Part 10 of 10 Things You Must Know About Roth Accounts
Unlike traditional IRAs—which you must begin to tap at age 70 1/2—Roth IRAs have no minimum distribution requirements for the original owner. So, if you don’t need the money, it can grow in the tax shelter until your death. If your spouse inherits the account, he or she never has to make withdrawals, either.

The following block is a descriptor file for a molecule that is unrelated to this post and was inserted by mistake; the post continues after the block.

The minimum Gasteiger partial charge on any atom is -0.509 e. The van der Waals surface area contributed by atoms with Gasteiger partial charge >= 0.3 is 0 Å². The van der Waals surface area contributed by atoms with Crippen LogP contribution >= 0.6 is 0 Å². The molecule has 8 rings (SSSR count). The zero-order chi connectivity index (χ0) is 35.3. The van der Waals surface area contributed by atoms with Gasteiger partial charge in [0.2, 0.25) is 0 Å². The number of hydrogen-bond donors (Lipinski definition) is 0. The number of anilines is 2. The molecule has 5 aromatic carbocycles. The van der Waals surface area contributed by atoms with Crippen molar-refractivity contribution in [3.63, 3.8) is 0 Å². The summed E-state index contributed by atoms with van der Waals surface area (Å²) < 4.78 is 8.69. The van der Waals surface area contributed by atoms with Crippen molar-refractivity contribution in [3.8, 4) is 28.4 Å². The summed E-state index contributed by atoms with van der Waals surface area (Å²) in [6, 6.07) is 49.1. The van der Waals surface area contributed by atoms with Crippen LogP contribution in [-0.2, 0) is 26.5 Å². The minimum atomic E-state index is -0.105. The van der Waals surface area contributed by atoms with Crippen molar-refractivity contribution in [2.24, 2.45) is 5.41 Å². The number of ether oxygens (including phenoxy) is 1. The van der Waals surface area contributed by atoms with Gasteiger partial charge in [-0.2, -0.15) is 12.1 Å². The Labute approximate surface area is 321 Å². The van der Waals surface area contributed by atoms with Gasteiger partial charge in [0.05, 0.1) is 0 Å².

If the Roth IRA passes to a nonspouse heir, the rules change. They are required to take minimum distributions starting the year following the death of the original owner, or empty the account within five years of the account owner’s death. Distributions, though, will still be tax-free and can be stretched over the beneficiary’s life time.A young child or grandchild who inherits a Roth has the potential for decades of tax-free growth.
Wealthy taxpayers may find another estate-planning advantage to a Roth conversion. The taxes paid on a Roth conversion will be removed from their taxable estate.